Ocean Currents 6/20/22

Ocean Currents Main Image from Earth Wind Map

Changing Oceans Interview Schedule

The four candidates to be interviewed have been selected and interviews will begin this week. If you are in town, please participate in this important component of building and strengthening our school. Please note that the times shown here, which differ from Sunday's issue of Ocean Currents, are now corrected. This week we have our first two candidates:

Dr. Frank Pavia will be here June 21-22. Dr. Pavia is a marine geochemist who seeks to understand the physical mechanisms that control Earth’s ocean chemistry, climate, and evolution. Dr. Pavia received his B.A. in Earth Science and Chemistry, as well as his M.A., from Columbia University. In 2019 he was awarded his Ph.D. based on his research in biogeochemical studies of the South Pacific Ocean using Thorium and Protactinium isotopes. He is presently a Stanback Postdoctoral Fellow at the California Institute of Technology, where his current research is focused on trace element input and removal processes in the modern ocean; carbon cycling and climate change both now and in the geologic past; and development and application of new proxies for high-latitude paleoceanography.

Tuesday, June 21 
          • Seminar, 3:30-4:30 pm, OSB 425   
          • with reception afterwards at 4:30 pm
          • Title: The ocean's shallow particulate carbon cycle   https://washington.zoom.us/j/94611328733 

Wednesday, June 22
          • Teaching Demo and Lunch with Graduate Students, 12-1:30 pm, MSB 123
          • Chalk Talk, 3:00-4:00 pm, MSB 123   https://washington.zoom.us/j/94195315983

Dr. Weiyi Tang will join us on June 23-24. Dr. Tang’s research focuses on how nitrogen is supplied, transformed, and removed in the global ocean and how the marine nitrogen cycle is connected to the carbon cycle and Earth’s climate. He received his B.S. in Chemical Oceanography at Xiamen University, and earned his Ph.D. at Duke University. During his Ph.D. Weiyi developed and applied high-resolution observing methods, molecular techniques, and machine learning algorithms to explore marine nitrogen fixation and its impact on marine productivity in the world’s ocean. He is presently a Hess Fellow at Princeton University, where he is studying the broad nitrogen biogeochemical pathways in addition to nitrogen fixation.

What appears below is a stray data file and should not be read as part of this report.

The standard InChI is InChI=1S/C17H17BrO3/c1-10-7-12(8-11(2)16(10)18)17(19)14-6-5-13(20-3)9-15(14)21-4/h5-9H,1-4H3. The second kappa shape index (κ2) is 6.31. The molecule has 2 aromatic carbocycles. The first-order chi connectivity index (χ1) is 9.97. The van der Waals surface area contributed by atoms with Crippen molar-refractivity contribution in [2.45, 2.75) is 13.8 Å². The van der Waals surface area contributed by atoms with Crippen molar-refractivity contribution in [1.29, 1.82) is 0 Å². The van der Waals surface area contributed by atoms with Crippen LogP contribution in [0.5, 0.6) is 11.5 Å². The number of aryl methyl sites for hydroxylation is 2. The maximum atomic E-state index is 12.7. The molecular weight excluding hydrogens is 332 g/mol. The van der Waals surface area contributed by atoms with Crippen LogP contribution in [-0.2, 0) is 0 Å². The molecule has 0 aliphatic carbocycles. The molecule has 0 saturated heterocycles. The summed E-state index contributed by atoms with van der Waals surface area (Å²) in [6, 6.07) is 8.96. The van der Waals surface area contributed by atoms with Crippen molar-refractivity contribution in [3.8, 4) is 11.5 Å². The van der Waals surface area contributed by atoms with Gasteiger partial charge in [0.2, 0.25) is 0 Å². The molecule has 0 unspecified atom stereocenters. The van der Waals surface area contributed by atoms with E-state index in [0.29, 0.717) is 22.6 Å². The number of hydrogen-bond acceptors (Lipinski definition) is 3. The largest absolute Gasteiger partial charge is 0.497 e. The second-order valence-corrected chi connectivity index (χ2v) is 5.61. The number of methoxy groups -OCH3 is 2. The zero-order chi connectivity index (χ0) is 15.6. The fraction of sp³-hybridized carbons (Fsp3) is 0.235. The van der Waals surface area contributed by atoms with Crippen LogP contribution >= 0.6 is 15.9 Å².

Thursday, June 23 
          • Seminar, 3:30-4:30 pm, OSB 425   
          • with reception afterwards at 4:30 pm
          • Title: Nutrient regulation on biological productivity in the changing ocean 
            https://washington.zoom.us/j/94611328733 

Friday, June 24
          • Teaching Demo and Lunch with Graduate Students, 12:00-1:30 pm, MSB 123
          • Chalk Talk, 3:00-4:00 pm, MSB 123   https://washington.zoom.us/j/94195315983

Grads and Undergrads: Apply for the Leo Cup

It's time to consider applying, either individually or as a group, for this year's Leo Cup. Applicants are encouraged to speak to last year's winner, Georges Kanaan, or to Michelle, Evelyn, or Rick, about the application process. The prize is $40,000 toward your research.

Ocean Currents is a weekly bulletin of news and upcoming events for the UW School of Oceanography. If you have news or stories to contribute, please contact Su Tipple.

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